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Two UNG College of Education programs on successful track

2020-08-24-RISEandATP
University of North Georgia alumna Melissa Silva served as a paraprofessional at Hall County Schools as part of the Realizing Inspiring and Successful Educators undergraduate program. She is pictured with some of her students from 2019. On Aug. 24, Silva started her first day of school as a teacher with Hall County Schools.

University of North Georgia (UNG) alumna Jasmin Trujillo looked forward to the first day of school Aug. 24 when Hall County Schools started the 2020-21 academic year. On that day, she became a kindergarten teacher at Chicopee Woods Elementary School in Gainesville, Georgia.

It was a day of firsts for herself and her students who were going to learn through a hybrid of in-person and virtual classes. It was also a first for her family.

"I was excited because my daughter went with me and started kindergarten the same day," said Trujillo, explaining her 5-year-old was in a different class. "I was also excited to get to know the children in my class. I am their first teacher ever, and I'm building that foundation for them."

Trujillo is one of a quartet of new teachers this fall who are alumnae of UNG and its Realizing Inspiring and Successful Educators (RISE) undergraduate program and Aspiring Teachers Program (ATP). Joining her in Hall County Schools are Melissa Silva and Yadira Hernandez while Liliana Esqueda is teaching in Gainesville City Schools.

Their first day as teachers marked a major milestone, as the four women are the first RISE and ATP graduates to start their education careers. Both programs are partnerships with local school systems to provide tuition support.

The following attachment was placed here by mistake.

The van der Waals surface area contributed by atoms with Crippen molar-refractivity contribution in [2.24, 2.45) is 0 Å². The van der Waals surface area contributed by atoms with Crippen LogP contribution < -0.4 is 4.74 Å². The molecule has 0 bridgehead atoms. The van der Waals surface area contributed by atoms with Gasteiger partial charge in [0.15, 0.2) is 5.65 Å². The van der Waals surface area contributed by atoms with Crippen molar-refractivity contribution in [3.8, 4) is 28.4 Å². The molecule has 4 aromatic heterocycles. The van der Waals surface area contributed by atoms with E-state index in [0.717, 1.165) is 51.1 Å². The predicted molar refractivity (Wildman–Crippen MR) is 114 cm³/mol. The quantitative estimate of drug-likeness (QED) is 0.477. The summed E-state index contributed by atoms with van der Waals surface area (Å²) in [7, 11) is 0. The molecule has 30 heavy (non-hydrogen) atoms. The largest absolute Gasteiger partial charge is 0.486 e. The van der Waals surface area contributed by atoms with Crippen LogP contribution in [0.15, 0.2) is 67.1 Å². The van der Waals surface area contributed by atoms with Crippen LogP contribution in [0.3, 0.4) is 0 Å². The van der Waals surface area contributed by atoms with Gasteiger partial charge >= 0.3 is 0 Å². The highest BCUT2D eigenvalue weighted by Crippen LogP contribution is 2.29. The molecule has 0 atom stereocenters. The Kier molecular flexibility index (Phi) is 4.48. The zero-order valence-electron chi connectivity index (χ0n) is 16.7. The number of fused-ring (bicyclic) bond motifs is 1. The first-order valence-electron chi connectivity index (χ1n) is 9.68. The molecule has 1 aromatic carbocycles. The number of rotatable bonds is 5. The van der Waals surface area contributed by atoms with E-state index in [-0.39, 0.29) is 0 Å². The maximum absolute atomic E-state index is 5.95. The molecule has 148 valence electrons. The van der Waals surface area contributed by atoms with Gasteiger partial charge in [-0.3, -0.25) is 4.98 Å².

"Both programs have been successful because the collaboration between UNG and the two school districts meet our mutual needs," said Dr. Lauren Johnson, assistant dean of the College of Education.

Launched in 2017, the RISE program is a collaboration between Hall County Schools and UNG's College of Education to recruit and retain heritage Spanish-speaking teachers.

"We are both benefiting by increasing the number of future teachers of color," Johnson said. "RISE has specifically increased the number of Latinx students at UNG who will become teachers, which was the impetus for starting the program. Hall County had a need that we could meet."

Based on the interest of the superintendent, UNG expanded RISE and developed the similar ATP with the Gainesville City School System, which aims to increase the ethnic diversity of its teacher workforce.

Trujillo, a 23-year-old from Gainesville, Georgia, said the RISE program offered her financial relief during school and job security upon graduation.

"I felt like it was blanket of security for me," said the May 2020 graduate. "Other students sent resumes to different places and counties. It was comforting to know I had a job."

Based on those benefits, word is spreading about the programs as they start their second and fourth years. When RISE launched in 2017, eight students were enrolled. As of fall 2020, 27 are currently enrolled. For the ATP program, four students enrolled in 2019 and now 10 will participate this fall.

"We had a waiting list last year," said Dr. Sheri Hardee, dean of the College of Education. "If we had all of the money in the world, we would accept everyone interested in the program."

Hardee explained the number of students accepted into the program is based on the budgets and the number of paraprofessional positions available in the Hall County and Gainesville City school systems. Both supply the tuition and salaries for the students’ paraprofessional positions while UNG provides students with faculty mentors, advisement, program events, funding for certification requirements, and supplies.

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